Turn on the television to almost any late-night comedy show this year, and chances are the host is talking about President Donald Trump.
Sometimes, they just get a laugh. But there are times when they turn people — who never may have thought about politics otherwise — into activists.
Dean Obeidallah, a Muslim and a former practicing attorney turned comedian, will discuss why this potential in comedy is so important in the modern era during his lecture at 2 p.m. Wednesday in the Hall of Philosophy. His lecture, titled “Can Comedy Be a Form of Activism, or Are We Kidding Ourselves?,” is part of Week Six, “The Spiritual Power of Humor.”
“I think it’s a discussion that people have a lot, especially in the time of Donald Trump as president, where people really wonder, ‘What can comedy do?’ ” Obeidallah said.
It’s hard to measure comedy’s effect on politics, Obeidallah said, but he has seen it draw people into discussions — people who otherwise would not be interested in serious issues. Obeidallah discovered this after he began focusing his comedy on educating people about Islam after 9/11.
Now, as the host of Sirius XM radio’s daily program “The Dean Obeidallah Show,” he has a mix of political comedians, activists, politicians and others come on to discuss the issues they are facing. He said his audience is really animated; sometimes they want to laugh, other times yell, but generally they are always interested in organizing.
“It’s one thing to tell the news; it’s another thing to tell the news and make it funny,” Obeidallah said.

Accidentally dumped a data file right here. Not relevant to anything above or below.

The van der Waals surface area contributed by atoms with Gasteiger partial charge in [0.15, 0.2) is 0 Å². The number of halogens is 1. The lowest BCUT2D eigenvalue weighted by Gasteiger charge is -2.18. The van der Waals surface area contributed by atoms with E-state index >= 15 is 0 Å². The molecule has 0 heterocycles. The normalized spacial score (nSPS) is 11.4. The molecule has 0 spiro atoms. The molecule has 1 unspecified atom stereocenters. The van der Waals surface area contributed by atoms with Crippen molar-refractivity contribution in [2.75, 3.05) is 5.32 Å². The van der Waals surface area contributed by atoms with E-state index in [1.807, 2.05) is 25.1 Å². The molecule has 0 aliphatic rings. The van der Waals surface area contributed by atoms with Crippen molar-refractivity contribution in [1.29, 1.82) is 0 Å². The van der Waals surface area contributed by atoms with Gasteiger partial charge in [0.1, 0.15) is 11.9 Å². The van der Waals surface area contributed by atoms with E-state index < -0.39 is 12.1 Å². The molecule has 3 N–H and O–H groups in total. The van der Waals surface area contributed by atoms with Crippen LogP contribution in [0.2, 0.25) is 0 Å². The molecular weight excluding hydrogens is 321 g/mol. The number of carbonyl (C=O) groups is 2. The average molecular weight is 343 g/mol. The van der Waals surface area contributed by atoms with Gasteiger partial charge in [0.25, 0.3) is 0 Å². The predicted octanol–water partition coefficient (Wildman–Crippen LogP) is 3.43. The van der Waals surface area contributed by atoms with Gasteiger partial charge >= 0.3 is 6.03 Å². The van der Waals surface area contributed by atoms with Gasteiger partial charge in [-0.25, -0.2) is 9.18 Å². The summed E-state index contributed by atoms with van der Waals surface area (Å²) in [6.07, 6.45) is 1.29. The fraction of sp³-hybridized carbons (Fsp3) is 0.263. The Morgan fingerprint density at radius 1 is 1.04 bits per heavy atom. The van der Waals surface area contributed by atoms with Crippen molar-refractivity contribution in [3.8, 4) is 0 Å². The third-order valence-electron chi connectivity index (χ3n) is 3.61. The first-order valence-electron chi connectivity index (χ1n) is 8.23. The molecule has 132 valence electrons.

Obeidallah acknowledged that comedy can sometimes detract from the seriousness of situations if the comedian doesn’t target the jokes correctly. He said this happened with Melissa McCarthy’s impersonation of Sean Spicer, the former White House press secretary, on “Saturday Night Live.” After Spicer resigned, people were upset because they would miss the comedy — and forgot that he lied to the country, Obeidallah said.
Comedians who are talking about politics have to be careful about their content in other ways, too. Obeidallah has had to apologize for some of his jokes in the past, and said all comedians try to take care to avoid hurting people. When he upsets bigots and racists, though, Obeidallah said he is happy.
“When they’re mad, you’ve done something right,” Obeidallah said. “You’ve challenged someone who was a bigot.”
Obeidallah has extensively fought against anti-Islam and anti-Arab bigotry during his lifetime. He is the co-director and producer of the comedy documentary, “The Muslims are Coming!” and helped create the annual New York Arab-American Comedy Festival. He said he thinks the rise of several young Muslim comedians will help further break stereotypes about the religion.
“It’s comedy. At the end of the day it’s about being funny,” Obeidallah said. “But if you can be funny and add something more, then to me that’s sort of the highest level of comedy.”